Have Fun. Learn Stuff. Grow: Homeschooling and the Curriculum of Love by David H. Albert
"David Albert's Homeschooling and the Curriculum of Love is fun and provocative to read. His attention to children as independent learners combined with his ideas for helping children learn, demonstrate, as he notes, 'that what we learn from the best teachers is simply how to teach ourselves.'" —Pat Farenga
Homeschooling Methods: Seasoned Advice on Learning Styles by Gena Suarez
There are several homeschooling methods/learning styles discussed in this book: classical education, principle approach, traditional textbook, unit study, special needs, carschooling, eclectic, unschooling/delight-directed, and whole-heart learning.
Homeschooling the Challenging Child: A Practical Guide by Christine M. Fields
How to deal with issues stemming from various learning disabilities, attention disorders, personality clashes, learning styles, discipline problems, managing stress and discouragement, how to plan a program, etc.
Teach Your Own by John Holt and Patrick Farenga
If you read only one book on home education, I recommend this one.
The Well-Adjusted Child: The Social Benefits of Homeschooling by Rachel Gathercole
Gathercole writes that "once… all children were homeschooled" before more formal schooling and the development of "school culture." She notes that schools offer "socialization" through peer pressure, the stress of choosing between popularity and academic performance, and excessive attention to appearance. She details the networks of homeschoolers who provide opportunities for children to socialize, and cites research showing that homeschooled children have stronger self-concepts than conventional students. Gathercole explores concepts of socialization, and how homeschoolers integrate into the "real world."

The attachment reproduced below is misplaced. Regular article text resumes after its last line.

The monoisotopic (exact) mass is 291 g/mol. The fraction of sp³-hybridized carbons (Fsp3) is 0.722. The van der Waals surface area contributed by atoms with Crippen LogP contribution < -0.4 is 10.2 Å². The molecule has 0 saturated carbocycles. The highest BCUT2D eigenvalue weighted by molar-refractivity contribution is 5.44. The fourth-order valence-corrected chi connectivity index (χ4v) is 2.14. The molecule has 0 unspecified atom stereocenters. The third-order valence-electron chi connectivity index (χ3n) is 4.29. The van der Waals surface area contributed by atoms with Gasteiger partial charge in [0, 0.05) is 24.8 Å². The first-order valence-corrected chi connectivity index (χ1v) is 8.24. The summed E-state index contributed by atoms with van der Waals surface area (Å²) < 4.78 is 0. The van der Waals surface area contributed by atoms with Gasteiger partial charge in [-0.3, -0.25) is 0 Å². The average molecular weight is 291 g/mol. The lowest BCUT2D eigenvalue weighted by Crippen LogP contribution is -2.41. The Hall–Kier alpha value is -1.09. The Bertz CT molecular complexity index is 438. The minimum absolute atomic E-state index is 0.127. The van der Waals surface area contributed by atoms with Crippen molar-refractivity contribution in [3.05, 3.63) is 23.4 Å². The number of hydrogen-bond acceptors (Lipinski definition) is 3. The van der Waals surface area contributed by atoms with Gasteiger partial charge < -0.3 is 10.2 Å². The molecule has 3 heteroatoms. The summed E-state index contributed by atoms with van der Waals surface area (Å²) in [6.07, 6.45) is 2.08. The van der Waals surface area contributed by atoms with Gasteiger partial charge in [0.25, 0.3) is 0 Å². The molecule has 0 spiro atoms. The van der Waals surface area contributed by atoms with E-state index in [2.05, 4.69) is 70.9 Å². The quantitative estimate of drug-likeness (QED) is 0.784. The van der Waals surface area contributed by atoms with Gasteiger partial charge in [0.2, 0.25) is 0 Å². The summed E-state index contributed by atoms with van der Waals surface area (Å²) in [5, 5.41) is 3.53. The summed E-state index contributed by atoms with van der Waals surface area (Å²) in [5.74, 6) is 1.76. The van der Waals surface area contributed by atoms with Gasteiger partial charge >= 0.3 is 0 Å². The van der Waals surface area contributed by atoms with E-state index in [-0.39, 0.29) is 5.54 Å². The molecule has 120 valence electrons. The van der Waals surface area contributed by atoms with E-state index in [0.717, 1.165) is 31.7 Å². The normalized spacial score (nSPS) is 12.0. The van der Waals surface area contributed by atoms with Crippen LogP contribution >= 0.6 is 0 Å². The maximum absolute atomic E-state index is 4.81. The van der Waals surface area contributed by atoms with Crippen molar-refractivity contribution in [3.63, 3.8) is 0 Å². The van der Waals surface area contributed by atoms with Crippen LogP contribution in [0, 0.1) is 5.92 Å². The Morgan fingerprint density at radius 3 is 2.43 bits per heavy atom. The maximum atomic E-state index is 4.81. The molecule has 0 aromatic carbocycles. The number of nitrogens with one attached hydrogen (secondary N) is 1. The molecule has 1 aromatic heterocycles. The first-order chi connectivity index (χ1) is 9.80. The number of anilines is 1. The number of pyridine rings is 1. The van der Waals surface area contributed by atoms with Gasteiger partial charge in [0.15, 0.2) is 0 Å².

Here are three books that I recommend almost as much as Holt's Teach Your Own:
The Lives of Children: The Story of the First Street School by George Dennison
When it was first published, Herbert Kohl wrote, "There is no book I know of that shows so well what a free and humane education can be like, nor is there a more eloquent description of its philosophy." John Holt, reviewing the book for The New York Review of Books, wrote, "If anyone felt he had time to read only one book on education, The Lives of Children should be the one."
The Read-Aloud Handbook by Jim Trelease
In the second half of this book, Trelease presents a "Treasury of Read-alouds." He recommends some great books to read to your children, whether they are home-schooled or not.
Mindstorms: Children, Computers, and Powerful Ideas by Seymour Papert
Papert developed a powerful computer-programming language that children could learn easily called Logo. Other books by Papert are good, too, but I especially like this one for his ideas about learning.
On the Web
The people at the Open Directory project have compiled an extensive list of homeschooling Web sites.
Lastly, here are three sites that fathers may find especially helpful:
Homeschool Dads Talk